The Federal Government - that is to say, you and I - now own an astonishingly large piece of General Motors. In the long run, this may or may not prove to be a good deal for the public and the American auto industry. Of course, in the long run, as Keynes famously said, we're all dead, so who can say?
Still, critics of the government's role in GM's bankruptcy seem to take it as an article of faith that the government should not step in to take over a failing industry, like car production, because governments have no business operating in the private sector.
As GM's bankruptcy approached, I heard and read several versions of the story of the British car industry in the 1970s: collapsing of its own inefficiencies and ineptitudes, it was taken over by the Labor Government and consolidated into one, enormous entity. Which then failed even further, causing a huge loss of taxpayer money. Moral of story? Government should not dictate what private companies do.
The British story is certainly a cautionary tale, but at roughly the same moment much of the American railroad industry was also collapsing. It was taken over by the government and turned into Consolidated Rail. Conrail managed to stabilize the American freight railroad system, and modernize it to some extent. Indeed, Conrail was successful enough that it was broken up and sold back to the private sector (CSX, in particular, benefitted magnificently from Conrail's breakup, thus from the public investment in it). Conrail's story would seem to offer a different lesson for GM, though we've heard less about that.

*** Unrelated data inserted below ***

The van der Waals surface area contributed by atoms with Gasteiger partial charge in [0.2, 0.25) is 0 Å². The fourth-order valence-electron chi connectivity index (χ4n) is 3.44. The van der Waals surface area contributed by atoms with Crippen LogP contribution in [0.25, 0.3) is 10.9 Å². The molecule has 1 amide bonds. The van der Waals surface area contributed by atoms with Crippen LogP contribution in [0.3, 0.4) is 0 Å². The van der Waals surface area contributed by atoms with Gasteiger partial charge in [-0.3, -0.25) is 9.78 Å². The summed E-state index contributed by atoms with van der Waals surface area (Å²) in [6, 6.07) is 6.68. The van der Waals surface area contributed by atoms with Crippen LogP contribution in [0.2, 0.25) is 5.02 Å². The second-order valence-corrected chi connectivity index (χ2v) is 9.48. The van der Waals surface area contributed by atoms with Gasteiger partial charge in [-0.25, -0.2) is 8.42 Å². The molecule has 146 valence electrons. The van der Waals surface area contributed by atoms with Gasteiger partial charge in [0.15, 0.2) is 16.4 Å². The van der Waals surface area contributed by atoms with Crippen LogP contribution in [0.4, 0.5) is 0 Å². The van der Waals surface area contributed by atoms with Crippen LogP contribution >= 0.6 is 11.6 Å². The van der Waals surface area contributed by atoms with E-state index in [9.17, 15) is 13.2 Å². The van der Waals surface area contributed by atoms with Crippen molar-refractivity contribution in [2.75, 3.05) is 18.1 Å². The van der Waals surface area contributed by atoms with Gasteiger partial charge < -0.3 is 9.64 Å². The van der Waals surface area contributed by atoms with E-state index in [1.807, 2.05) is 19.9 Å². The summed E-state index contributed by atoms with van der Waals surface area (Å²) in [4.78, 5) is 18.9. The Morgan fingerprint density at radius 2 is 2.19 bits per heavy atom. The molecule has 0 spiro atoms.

Indeed, as many commentators have noted, GM's operations in emerging markets are doing better than its domestic operations. In China particularly GM is making and selling lots of cars. Of course, in China GM operates in a roughly 50-50 partnership with the government. It seems to work there.
I don't mean to argue that the government take over is either good or bad, though it was probably necessary and unavoidable. (The government may not be able to save GM, but it can hardly do any worse than GM's own management and board have already done.) But as we contemplate the changed economic landscape that will emerge after our current economic mess we need to dispense with the dogma that government ipso facto is incapable of partnering with industry. We need to stop genuflecting at the altar of the MBA as the source of all wisdom about our economy. We need to recognize that the private sector has public responsibilities and that government's job is to protect our interests and enforce those responsibilities.